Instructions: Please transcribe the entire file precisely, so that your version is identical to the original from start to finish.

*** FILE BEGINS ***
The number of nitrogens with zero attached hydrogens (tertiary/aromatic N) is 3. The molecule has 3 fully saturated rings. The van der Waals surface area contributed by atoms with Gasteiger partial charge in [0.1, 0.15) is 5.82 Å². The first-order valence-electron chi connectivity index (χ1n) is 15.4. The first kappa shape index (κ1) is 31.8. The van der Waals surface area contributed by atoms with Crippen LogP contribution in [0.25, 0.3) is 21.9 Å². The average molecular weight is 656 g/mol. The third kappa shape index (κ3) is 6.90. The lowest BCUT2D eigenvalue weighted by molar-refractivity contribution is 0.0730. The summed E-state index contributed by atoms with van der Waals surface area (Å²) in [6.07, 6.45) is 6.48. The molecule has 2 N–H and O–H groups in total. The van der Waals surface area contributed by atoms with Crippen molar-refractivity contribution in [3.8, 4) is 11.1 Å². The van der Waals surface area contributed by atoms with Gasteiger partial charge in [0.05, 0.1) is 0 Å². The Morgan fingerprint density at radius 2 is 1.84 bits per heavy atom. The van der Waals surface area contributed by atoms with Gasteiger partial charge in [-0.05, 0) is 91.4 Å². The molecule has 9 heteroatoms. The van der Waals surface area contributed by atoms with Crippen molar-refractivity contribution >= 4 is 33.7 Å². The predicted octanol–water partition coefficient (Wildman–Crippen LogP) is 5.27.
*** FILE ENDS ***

The number of nitrogens with zero attached hydrogens (tertiary/aromatic N) is 3. The molecule has 3 fully saturated rings. The van der Waals surface area contributed by atoms with Gasteiger partial charge in [0.1, 0.15) is 5.82 Å². The first-order valence-electron chi connectivity index (χ1n) is 15.4. The first kappa shape index (κ1) is 31.8. The van der Waals surface area contributed by atoms with Crippen LogP contribution in [0.25, 0.3) is 21.9 Å². The average molecular weight is 656 g/mol. The third kappa shape index (κ3) is 6.90. The lowest BCUT2D eigenvalue weighted by molar-refractivity contribution is 0.0730. The summed E-state index contributed by atoms with van der Waals surface area (Å²) in [6.07, 6.45) is 6.48. The molecule has 2 N–H and O–H groups in total. The van der Waals surface area contributed by atoms with Crippen molar-refractivity contribution in [3.8, 4) is 11.1 Å². The van der Waals surface area contributed by atoms with Gasteiger partial charge in [0.05, 0.1) is 0 Å². The Morgan fingerprint density at radius 2 is 1.84 bits per heavy atom. The van der Waals surface area contributed by atoms with Gasteiger partial charge in [-0.05, 0) is 91.4 Å². The molecule has 9 heteroatoms. The van der Waals surface area contributed by atoms with Crippen molar-refractivity contribution >= 4 is 33.7 Å². The predicted octanol–water partition coefficient (Wildman–Crippen LogP) is 5.27.